Europe 1 with AFP 4:55 p.m., June 28, 2022

To conclude the G7 summit, the seven heads of state announced the creation of a "climate club", which will aim to consolidate cooperation between countries in order to choose the best practices in the fight against global warming.

The body, led by Germany, will be open to all countries wishing to join.

It was on the last day of the G7 that the leaders announced the news: the Heads of State agreed on the creation of a "climate club".

This body will be intended to strengthen and expand cooperation in the fight against global warming, according to a joint statement published on Tuesday.

Led by Germany, which is chairing the G7 this year, the climate club aims in particular to bring together countries that accept common rules to avoid competitive disadvantages.

The goal: to gather and share the best actions to reduce the ecological impact of each country.

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This climate club will be an "intergovernmental forum of great ambition" open to all countries, explain the seven leaders.

Germany, the United States, the United Kingdom, Japan, France, Canada and Italy agree: "We invite our partners, including major emitters, G20 members and other economies developing and emerging countries, to intensify discussions and consultations with us," they said in their joint statement.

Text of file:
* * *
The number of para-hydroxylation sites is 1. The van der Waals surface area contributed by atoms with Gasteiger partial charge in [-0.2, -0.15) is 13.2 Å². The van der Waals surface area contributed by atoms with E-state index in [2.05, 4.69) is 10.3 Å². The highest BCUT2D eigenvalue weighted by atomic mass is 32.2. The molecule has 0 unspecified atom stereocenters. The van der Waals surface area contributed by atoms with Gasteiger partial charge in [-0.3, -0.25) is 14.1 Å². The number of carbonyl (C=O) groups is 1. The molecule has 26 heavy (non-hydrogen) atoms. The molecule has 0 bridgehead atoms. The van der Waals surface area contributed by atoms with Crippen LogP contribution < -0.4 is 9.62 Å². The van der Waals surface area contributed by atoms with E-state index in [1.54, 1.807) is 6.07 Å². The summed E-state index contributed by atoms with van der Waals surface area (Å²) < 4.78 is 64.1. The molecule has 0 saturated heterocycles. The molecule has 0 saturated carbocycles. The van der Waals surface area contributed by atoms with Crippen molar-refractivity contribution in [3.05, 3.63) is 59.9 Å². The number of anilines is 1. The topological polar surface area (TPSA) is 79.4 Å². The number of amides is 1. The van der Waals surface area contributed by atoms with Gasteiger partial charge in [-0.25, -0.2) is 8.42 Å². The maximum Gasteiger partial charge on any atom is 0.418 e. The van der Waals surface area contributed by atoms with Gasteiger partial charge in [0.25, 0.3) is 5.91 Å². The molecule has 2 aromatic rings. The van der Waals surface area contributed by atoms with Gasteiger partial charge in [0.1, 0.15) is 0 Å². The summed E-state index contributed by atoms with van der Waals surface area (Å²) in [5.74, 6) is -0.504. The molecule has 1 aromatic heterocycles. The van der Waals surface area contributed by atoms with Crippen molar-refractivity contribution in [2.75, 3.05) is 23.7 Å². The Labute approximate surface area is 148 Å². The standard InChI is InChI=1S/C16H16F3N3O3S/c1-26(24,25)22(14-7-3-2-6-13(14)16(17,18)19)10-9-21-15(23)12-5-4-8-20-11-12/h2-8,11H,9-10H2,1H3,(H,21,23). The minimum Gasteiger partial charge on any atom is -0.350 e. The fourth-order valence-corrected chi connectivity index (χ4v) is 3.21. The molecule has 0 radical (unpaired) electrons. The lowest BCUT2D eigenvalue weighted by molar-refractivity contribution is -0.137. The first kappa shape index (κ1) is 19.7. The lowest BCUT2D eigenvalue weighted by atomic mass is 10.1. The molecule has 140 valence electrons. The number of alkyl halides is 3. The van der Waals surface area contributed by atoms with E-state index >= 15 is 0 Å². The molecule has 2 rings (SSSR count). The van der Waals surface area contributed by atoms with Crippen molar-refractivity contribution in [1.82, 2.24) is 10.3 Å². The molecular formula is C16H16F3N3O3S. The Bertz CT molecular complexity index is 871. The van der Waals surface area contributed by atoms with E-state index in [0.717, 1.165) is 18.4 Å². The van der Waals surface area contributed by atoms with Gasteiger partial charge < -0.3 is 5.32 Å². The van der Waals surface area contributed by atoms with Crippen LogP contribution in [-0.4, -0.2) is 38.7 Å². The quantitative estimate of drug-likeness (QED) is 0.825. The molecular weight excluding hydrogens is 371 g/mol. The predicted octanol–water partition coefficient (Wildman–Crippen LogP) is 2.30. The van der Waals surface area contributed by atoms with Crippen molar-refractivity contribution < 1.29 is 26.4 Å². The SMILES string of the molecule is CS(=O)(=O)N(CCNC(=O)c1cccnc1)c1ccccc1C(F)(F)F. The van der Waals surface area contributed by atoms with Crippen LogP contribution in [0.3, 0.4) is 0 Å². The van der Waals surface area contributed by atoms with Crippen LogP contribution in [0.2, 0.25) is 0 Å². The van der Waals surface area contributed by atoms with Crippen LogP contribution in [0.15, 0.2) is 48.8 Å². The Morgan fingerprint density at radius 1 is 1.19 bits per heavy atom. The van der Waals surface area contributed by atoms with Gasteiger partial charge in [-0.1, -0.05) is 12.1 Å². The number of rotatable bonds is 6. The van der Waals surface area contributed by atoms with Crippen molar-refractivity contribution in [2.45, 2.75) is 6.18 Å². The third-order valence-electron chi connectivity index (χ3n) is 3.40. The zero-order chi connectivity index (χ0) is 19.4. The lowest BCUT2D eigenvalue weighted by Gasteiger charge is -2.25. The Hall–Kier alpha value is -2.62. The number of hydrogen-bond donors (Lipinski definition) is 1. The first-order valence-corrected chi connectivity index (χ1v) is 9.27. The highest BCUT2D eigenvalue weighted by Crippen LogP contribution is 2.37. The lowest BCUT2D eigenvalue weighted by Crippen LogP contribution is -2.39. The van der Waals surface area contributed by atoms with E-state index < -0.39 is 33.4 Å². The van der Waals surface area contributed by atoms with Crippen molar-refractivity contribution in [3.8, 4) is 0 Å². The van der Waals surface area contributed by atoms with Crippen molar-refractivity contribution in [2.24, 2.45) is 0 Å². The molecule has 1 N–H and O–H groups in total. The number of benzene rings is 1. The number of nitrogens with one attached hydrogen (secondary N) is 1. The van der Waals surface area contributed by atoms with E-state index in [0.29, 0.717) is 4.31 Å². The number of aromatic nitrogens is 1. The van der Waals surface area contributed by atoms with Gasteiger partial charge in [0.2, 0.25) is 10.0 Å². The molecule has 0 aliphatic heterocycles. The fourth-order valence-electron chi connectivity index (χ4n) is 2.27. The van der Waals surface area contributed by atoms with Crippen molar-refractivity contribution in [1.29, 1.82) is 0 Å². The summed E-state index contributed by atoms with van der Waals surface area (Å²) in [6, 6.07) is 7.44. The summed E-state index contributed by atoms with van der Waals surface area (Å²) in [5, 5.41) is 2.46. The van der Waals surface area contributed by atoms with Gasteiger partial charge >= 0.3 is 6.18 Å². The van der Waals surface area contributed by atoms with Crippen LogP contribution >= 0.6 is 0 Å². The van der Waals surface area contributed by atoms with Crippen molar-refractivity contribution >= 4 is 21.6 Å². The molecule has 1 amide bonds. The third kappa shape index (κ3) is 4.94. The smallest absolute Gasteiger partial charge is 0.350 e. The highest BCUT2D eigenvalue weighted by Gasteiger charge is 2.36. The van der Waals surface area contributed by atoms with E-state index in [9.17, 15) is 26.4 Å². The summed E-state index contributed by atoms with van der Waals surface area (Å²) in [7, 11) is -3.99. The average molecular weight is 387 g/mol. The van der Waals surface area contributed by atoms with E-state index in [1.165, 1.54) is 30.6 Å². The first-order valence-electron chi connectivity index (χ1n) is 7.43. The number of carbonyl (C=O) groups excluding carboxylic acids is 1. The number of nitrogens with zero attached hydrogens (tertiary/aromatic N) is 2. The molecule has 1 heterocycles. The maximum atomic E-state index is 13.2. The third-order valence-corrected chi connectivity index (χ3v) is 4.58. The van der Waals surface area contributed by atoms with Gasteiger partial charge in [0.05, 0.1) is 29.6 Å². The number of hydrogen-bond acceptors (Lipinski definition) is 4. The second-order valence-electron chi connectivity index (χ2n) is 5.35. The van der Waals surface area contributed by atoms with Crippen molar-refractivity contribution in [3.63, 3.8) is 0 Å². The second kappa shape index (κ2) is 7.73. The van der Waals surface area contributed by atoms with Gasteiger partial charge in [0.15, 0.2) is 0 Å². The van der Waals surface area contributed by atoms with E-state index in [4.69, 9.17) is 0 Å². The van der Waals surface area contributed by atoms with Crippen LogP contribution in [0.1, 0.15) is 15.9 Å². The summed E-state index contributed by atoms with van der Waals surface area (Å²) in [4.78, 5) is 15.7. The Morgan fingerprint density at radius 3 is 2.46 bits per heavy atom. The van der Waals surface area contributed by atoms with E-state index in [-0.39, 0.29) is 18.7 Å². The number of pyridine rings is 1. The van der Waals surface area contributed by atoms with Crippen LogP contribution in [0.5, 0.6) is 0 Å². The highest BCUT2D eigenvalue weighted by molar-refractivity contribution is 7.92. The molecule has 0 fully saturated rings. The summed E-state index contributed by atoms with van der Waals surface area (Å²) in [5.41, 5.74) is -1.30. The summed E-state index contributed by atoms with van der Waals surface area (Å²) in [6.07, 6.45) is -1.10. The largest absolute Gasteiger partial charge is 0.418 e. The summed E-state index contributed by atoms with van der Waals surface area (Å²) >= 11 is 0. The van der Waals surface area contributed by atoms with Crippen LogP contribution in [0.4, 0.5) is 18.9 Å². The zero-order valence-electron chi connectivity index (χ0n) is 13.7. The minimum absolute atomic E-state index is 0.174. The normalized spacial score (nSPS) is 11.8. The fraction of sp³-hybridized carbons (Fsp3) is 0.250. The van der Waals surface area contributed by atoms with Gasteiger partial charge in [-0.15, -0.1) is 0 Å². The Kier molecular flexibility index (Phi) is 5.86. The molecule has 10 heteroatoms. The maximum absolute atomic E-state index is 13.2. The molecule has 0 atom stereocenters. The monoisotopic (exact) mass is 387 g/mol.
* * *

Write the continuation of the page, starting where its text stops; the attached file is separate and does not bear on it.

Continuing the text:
These countries would jointly set ambitious targets and exempt each other from climate-related trade tariffs to which non-members would be subject.

This would include agreeing carbon pricing standards or uniform regulations for green hydrogen. 

At this stage, neither Japan nor the United States intends to introduce a national carbon price, but conservationists hope that a new momentum will emerge from this initiative.

Members of this club, "will share their best practices" in the fight to reduce CO2 emissions "including through explicit carbon pricing, other carbon mitigation approaches and carbon intensities", explains the statement.

“There are different points of view on measures such as carbon pricing,” acknowledged Olaf Scholz, during a press conference.

The German chancellor wants the club "not to limit itself to the G7 but to include many other countries".